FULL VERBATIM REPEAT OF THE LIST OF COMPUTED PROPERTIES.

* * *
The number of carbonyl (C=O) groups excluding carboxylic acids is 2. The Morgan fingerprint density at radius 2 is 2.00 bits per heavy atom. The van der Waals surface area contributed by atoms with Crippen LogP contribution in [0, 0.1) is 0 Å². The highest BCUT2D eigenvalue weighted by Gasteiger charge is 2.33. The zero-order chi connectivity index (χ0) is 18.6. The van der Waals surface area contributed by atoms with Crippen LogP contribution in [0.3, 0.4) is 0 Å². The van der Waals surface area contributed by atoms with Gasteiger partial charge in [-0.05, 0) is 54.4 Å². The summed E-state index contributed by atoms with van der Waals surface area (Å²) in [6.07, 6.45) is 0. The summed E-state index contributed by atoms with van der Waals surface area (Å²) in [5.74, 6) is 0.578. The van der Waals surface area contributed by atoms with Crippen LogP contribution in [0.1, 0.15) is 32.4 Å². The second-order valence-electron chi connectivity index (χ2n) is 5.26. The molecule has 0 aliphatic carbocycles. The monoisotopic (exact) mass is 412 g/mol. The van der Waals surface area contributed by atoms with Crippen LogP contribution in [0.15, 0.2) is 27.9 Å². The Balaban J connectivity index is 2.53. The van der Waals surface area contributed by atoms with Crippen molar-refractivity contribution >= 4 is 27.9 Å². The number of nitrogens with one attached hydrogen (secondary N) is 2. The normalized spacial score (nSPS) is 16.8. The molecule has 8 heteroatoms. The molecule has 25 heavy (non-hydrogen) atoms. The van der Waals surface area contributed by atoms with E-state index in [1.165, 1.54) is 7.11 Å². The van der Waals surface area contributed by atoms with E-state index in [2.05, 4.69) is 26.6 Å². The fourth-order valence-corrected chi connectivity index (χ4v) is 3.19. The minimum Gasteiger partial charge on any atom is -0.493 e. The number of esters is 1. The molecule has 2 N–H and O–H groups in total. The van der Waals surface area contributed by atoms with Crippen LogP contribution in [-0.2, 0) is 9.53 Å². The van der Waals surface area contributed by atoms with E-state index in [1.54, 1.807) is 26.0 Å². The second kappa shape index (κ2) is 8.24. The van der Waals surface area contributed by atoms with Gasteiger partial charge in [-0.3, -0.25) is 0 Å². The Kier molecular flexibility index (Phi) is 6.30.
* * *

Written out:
The number of carbonyl (C=O) groups excluding carboxylic acids is 2. The Morgan fingerprint density at radius 2 is 2.00 bits per heavy atom. The van der Waals surface area contributed by atoms with Crippen LogP contribution in [0, 0.1) is 0 Å². The highest BCUT2D eigenvalue weighted by Gasteiger charge is 2.33. The zero-order chi connectivity index (χ0) is 18.6. The van der Waals surface area contributed by atoms with Crippen LogP contribution in [0.3, 0.4) is 0 Å². The van der Waals surface area contributed by atoms with Gasteiger partial charge in [-0.05, 0) is 54.4 Å². The summed E-state index contributed by atoms with van der Waals surface area (Å²) in [6.07, 6.45) is 0. The summed E-state index contributed by atoms with van der Waals surface area (Å²) in [5.74, 6) is 0.578. The van der Waals surface area contributed by atoms with Crippen LogP contribution in [0.1, 0.15) is 32.4 Å². The second-order valence-electron chi connectivity index (χ2n) is 5.26. The molecule has 0 aliphatic carbocycles. The monoisotopic (exact) mass is 412 g/mol. The van der Waals surface area contributed by atoms with Crippen LogP contribution in [0.15, 0.2) is 27.9 Å². The Balaban J connectivity index is 2.53. The van der Waals surface area contributed by atoms with Crippen molar-refractivity contribution >= 4 is 27.9 Å². The number of nitrogens with one attached hydrogen (secondary N) is 2. The normalized spacial score (nSPS) is 16.8. The molecule has 8 heteroatoms. The molecule has 25 heavy (non-hydrogen) atoms. The van der Waals surface area contributed by atoms with E-state index in [1.165, 1.54) is 7.11 Å². The van der Waals surface area contributed by atoms with E-state index in [2.05, 4.69) is 26.6 Å². The fourth-order valence-corrected chi connectivity index (χ4v) is 3.19. The minimum Gasteiger partial charge on any atom is -0.493 e. The number of esters is 1. The molecule has 2 N–H and O–H groups in total. The van der Waals surface area contributed by atoms with Crippen LogP contribution in [-0.2, 0) is 9.53 Å². The van der Waals surface area contributed by atoms with E-state index in [1.54, 1.807) is 26.0 Å². The second kappa shape index (κ2) is 8.24. The van der Waals surface area contributed by atoms with Gasteiger partial charge in [-0.3, -0.25) is 0 Å². The Kier molecular flexibility index (Phi) is 6.30.